Tess is not always submissive. There are moments in the novel when she struggles to be free. Tess defies expectations of what women should be like at that time. Tess rejects social norms in the baptism of Sorrow. Tess uses this act to reject the idea that her and baby are social outcasts. Hardy describes Tess as “singularly tall and intimidating” in her opposition to society. She is wearing a white nightgown that has a cable of dark hair that hangs straight down from her neck to her waist. Tess has a powerful personality, which is often suppressed but sometimes shown to the public. “…passionately spun the glove around in her face as Alec approached Tess after his return. This violence toward a woman is a stark contrast to Victorian views, and it represents women’s fight against double standards. Tess makes a final stand against Alec by killing him. Tess is portrayed as a woman’s martyr in her subsequent execution.
Tess has been used as a tool by other characters throughout the story. She is exploited for her economic status, sexuality and inferior position within society. She is made to serve the Victorian ideal woman and her men, as well as represent all women. Hardy’s idea that Tess’s Victorian society has a sexual double standard is evident in her various relationships. Tess’s tragic fate is a result of this inescapable inequity. She will never be free and happy despite all her efforts. Hardy uses Tess to illustrate England’s decline and the dangers of industrialization, represented by Alec. This serves to warn the society about what lies ahead. Tess of the d’Urbervilles’s critique of Victorian Society champions the women’s right.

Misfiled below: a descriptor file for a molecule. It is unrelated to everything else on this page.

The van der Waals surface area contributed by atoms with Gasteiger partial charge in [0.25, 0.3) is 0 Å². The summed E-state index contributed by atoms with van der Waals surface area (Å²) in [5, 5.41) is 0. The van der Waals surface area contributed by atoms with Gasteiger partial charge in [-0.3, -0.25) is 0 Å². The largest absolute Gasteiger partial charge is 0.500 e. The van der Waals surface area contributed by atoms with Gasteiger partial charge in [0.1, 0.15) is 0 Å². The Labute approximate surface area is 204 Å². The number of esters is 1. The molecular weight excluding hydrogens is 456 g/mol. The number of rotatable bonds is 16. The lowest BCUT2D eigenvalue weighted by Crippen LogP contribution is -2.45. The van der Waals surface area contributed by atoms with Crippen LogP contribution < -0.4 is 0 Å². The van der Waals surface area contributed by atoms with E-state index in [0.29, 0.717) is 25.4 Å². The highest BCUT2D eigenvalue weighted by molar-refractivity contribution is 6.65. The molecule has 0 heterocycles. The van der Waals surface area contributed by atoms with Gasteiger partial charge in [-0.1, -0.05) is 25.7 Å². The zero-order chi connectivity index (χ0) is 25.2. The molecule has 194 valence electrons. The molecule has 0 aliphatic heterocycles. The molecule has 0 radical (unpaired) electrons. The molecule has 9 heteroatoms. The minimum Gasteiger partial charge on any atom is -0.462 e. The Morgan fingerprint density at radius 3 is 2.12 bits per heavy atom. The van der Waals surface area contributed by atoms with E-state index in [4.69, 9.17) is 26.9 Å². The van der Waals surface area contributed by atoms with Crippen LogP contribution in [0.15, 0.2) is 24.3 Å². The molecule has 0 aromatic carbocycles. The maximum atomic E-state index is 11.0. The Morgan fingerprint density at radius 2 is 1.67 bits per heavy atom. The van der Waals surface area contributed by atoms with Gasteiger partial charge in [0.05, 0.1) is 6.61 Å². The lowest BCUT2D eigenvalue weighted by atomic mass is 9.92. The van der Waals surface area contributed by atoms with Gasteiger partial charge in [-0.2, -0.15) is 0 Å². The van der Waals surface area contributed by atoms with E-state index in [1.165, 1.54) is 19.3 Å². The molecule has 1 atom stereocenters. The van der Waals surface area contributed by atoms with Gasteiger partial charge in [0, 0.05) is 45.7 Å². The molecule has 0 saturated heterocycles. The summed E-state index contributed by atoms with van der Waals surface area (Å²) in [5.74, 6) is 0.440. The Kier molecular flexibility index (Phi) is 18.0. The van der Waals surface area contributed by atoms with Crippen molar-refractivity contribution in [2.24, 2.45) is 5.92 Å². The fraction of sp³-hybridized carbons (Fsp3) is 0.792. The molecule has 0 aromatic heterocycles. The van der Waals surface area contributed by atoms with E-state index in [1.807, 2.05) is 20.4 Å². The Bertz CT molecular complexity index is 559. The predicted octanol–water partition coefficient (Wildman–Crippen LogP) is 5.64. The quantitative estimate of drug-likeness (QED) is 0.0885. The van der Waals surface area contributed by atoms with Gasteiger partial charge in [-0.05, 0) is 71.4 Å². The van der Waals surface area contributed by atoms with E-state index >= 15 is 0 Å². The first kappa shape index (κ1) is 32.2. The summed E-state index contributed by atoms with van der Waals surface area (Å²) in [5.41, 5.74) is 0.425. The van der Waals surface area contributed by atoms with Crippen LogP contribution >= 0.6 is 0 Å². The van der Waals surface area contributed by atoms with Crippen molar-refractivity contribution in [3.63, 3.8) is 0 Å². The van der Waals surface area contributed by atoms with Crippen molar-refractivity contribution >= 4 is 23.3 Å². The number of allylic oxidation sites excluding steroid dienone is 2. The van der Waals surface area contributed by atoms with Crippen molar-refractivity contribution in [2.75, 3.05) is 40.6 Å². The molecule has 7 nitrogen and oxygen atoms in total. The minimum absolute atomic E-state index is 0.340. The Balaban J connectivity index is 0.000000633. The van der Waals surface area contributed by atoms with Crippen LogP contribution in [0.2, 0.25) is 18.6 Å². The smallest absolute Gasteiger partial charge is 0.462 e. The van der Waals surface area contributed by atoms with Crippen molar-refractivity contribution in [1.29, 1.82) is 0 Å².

1. Jacobus Mary Tess The Making of A Pure Woman. In: Harold Bloom, ed. Modern Critical Interpretations.
2. Lisa Alther’s work. Tess of the d’Urbervilles: Introduction New York’s New American Library published the book in 1999.